Tom McLaury

Thomas McLaury (1853 - 1881)

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Thomas (Tom) McLaury
Born in Meredith, New York, United Statesmap
Ancestors ancestors
[spouse(s) unknown]
[children unknown]
Died in Tombstone, Arizona Territory, United Statesmap
Profile manager: Matt Pryber private message [send private message]
Profile last modified | Created 26 Oct 2014
This page has been accessed 214 times.


Tom McLaury is Notable.

Tom McLaury was killed in the infamous gunfight at the O.K. Corral in Tombstone, Arizona.


"Born Thomas McLaury in Meredith, New York, he was two years old when his family moved to Belle Plaine, Iowa. Both he and his older brother Frank McLaury studied pre-law, and their oldest brother William McLaury eventually became a judge in Fort Worth, Texas.

In 1878 he and Frank moved to Hereford, Arizona, where they first met Ike Clanton and became associated with the Clanton family. At the time, the Clanton family owned one of the largest cattle operations in the Arizona Territory, although their success was based at least in part on stealing cattle from Mexico Rancheros and later U.S. ranches.

By 1879 the two brothers cattle business was growing and they purchased land and built a house at Soldiers Holes. Their ranching operation was near the silver-mining boomtown of Tombstone, Arizona Territory, as its population exploded due to the silver rush. They became associated with "Curly Bill" Brocius. On October 27, 1880, the two brothers were briefly detained when Brocius accidentally shot and killed Tombstone Town Marshal Fred White.

On July 25, 1880, U.S. Army Captain Joseph H. Hurst asked Deputy U.S. Marshal Virgil Earp to assist him in tracking Cowboys who had stolen six U.S. Army mules from Camp Rucker. Virgil requested the assistance of his brothers Wyatt and Morgan, along with Wells Fargo agent Marshall Williams, and they found the mules at the McLaurys' ranch. McLaury was a Cowboy, which in that time and region was generally regarded as an outlaw. Legitimate cowmen were referred to as cattle herders or ranchers. They found the branding iron used to change the "U.S." brand to "D.8." Stealing the mules was a federal offense because the animals were U.S. property.

Cowboy Frank Patterson "made some kind of a compromise" with Captain Hurst and persuaded the posse to withdraw with the understanding that the mules would be returned. The Cowboys showed up two days later without the mules and laughed at Captain Hurst and the Earps. In response, Capt. Hurst printed a handbill describing the theft, and specifically charged McLaury with assisting in hiding the mules. He also reproduced the flyer in The Tombstone Epitaph, on July 30, 1880. McLaury angrily printed a response in the Cowboy-friendly Nuggett, calling Hurst "unmanly," "a coward, a vagabond, a rascal, and a malicious liar," and accused Hurst of stealing the mules himself. Capt. Hurst later cautioned Wyatt, Virgil, and Morgan that the cowboys had threatened their lives. Virgil reported that Frank accosted him and warned him "If you ever again follow us as close as you did, then you will have to fight anyway." A month later Earp ran into Frank and Tom McLaury in Charleston, and they told him if he ever followed them as he had done before, they would kill him.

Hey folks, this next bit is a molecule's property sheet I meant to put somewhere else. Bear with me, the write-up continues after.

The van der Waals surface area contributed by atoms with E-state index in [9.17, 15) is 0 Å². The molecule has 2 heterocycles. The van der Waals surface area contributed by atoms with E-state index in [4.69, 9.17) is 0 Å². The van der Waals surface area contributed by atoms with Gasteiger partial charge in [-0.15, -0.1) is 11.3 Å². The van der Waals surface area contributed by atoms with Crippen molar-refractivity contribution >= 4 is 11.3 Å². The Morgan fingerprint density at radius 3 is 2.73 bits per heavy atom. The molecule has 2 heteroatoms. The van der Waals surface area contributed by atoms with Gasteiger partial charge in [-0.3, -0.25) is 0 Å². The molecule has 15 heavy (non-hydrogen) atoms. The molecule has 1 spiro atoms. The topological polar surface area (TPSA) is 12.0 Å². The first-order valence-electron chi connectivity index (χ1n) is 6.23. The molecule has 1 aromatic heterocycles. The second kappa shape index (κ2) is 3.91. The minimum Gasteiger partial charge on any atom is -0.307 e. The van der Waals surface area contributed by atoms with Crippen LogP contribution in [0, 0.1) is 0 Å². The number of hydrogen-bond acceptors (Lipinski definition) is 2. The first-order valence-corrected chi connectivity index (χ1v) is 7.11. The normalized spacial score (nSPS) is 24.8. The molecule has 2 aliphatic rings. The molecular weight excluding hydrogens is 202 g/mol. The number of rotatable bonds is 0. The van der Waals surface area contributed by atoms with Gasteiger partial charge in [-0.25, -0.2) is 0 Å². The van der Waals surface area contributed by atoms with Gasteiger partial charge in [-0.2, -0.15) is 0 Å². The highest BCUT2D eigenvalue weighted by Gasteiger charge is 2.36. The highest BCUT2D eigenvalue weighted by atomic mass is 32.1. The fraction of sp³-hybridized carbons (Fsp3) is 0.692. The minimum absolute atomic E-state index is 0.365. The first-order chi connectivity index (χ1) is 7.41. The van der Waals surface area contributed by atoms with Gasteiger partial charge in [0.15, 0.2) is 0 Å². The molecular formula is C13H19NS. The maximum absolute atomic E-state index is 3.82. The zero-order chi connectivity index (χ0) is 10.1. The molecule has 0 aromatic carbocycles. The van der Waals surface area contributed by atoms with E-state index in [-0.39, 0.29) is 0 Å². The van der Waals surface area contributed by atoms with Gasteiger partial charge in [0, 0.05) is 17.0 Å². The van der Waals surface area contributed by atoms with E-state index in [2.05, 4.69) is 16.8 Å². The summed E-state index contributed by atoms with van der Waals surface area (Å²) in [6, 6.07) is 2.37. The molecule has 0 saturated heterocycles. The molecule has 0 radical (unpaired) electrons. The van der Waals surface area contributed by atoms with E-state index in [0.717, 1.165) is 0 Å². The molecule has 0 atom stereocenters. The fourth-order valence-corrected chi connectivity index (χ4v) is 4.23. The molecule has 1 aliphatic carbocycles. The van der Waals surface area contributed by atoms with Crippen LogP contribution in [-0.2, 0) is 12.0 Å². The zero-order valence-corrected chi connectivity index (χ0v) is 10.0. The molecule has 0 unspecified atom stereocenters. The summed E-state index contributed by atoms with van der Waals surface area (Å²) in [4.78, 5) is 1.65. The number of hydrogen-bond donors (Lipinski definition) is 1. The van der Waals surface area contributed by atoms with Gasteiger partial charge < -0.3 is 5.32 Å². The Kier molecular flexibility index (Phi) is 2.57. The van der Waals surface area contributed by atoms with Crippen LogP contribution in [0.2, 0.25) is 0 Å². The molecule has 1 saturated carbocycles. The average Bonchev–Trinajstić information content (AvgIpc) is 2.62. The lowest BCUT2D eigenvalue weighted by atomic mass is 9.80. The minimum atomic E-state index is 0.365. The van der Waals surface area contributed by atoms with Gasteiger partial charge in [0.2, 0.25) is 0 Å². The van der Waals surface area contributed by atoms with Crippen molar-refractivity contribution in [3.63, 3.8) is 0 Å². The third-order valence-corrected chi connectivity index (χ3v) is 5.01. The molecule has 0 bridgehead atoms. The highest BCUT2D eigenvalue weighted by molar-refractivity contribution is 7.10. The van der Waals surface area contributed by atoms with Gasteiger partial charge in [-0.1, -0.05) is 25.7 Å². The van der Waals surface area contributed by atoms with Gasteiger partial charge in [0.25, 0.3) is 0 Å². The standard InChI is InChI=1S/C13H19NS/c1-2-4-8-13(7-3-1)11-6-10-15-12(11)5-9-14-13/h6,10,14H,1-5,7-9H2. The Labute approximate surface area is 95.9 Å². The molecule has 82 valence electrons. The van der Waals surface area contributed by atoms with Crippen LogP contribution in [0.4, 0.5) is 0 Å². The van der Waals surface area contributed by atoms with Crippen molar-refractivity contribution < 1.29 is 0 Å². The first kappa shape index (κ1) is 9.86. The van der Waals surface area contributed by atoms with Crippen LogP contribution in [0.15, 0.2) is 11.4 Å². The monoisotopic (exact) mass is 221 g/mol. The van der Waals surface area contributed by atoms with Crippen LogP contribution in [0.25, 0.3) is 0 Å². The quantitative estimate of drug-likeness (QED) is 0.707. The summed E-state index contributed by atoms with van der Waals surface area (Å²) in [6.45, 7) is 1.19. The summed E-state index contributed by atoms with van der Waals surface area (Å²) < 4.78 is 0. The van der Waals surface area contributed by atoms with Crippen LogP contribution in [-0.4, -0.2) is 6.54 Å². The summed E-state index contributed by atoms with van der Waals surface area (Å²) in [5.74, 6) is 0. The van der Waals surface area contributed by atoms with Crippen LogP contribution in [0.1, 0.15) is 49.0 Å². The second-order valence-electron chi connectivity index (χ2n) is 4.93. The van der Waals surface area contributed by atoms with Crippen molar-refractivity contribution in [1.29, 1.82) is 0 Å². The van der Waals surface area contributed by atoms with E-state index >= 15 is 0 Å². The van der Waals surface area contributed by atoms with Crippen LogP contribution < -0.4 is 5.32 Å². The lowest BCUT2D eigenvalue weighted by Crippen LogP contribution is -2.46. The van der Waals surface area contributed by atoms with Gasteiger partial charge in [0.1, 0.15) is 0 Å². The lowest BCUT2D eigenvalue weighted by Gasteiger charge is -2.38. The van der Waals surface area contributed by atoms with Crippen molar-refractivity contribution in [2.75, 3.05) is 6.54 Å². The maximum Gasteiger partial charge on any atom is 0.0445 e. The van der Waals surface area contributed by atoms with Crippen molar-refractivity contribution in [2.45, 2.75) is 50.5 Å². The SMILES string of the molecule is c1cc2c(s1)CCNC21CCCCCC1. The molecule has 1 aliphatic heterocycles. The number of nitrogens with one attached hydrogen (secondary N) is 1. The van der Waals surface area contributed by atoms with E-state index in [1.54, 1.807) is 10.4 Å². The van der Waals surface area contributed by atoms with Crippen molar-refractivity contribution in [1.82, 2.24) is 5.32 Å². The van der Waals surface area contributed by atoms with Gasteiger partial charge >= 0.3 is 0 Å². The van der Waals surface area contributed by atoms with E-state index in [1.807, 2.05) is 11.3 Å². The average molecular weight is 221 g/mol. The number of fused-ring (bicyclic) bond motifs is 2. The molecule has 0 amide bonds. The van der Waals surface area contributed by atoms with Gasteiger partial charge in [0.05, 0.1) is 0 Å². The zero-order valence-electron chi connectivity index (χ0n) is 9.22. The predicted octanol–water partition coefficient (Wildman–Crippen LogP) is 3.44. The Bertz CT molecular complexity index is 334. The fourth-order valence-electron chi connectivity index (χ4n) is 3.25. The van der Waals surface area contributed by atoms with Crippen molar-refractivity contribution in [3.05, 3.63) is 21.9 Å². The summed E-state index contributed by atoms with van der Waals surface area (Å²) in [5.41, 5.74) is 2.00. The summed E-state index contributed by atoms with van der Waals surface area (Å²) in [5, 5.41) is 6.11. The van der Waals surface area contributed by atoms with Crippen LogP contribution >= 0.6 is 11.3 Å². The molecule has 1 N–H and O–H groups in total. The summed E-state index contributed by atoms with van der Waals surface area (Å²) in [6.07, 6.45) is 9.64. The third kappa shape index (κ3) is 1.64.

By October 1881, tensions between the Earp brothers and Cowboys had increased dramatically. Ike Clanton, a good friend of Tom's, had repeatedly threatened the Earps. On October 26 he been drinking most of the previous night and that morning. He was armed and told others he was looking for Holliday or an Earp. At about 1:00 pm, Virgil and Morgan Earp surprised Ike on 4th Street and Virgil buffaloed (pistol-whipped) him from behind. Disarming him, Virgil took Ike to appear before Judge Wallace for violating the city's ordinance against carrying firearms in the city. While Wyatt waited with Clanton, Virgil went to find Judge Wallace so the court hearing could be held.

On the morning of October 26, 1881, the McLaury brothers were in Tombstone and armed in violation of a city ordinance prohibiting carrying weapons in town. It is not known who started shooting first. Accounts by both participants and eye-witnesses were contradictory. Those loyal to one side or the other told conflicting stories and independent eyewitnesses who did not know the participants by sight were unable to say for certain who shot first.

Most witnesses reported the first two shots were so close together that they could barely be distinguished. Some witnesses testified that Morgan and Doc fired across one another at Billy and Frank, respectively. Wyatt later testified that he and Billy Clanton fired the first two shots. Virgil said one of the first shots was Billy Clanton's. All witnesses agreed that general firing almost immediately commenced. Witnesses could not agree on whether Tom McLaury was armed."


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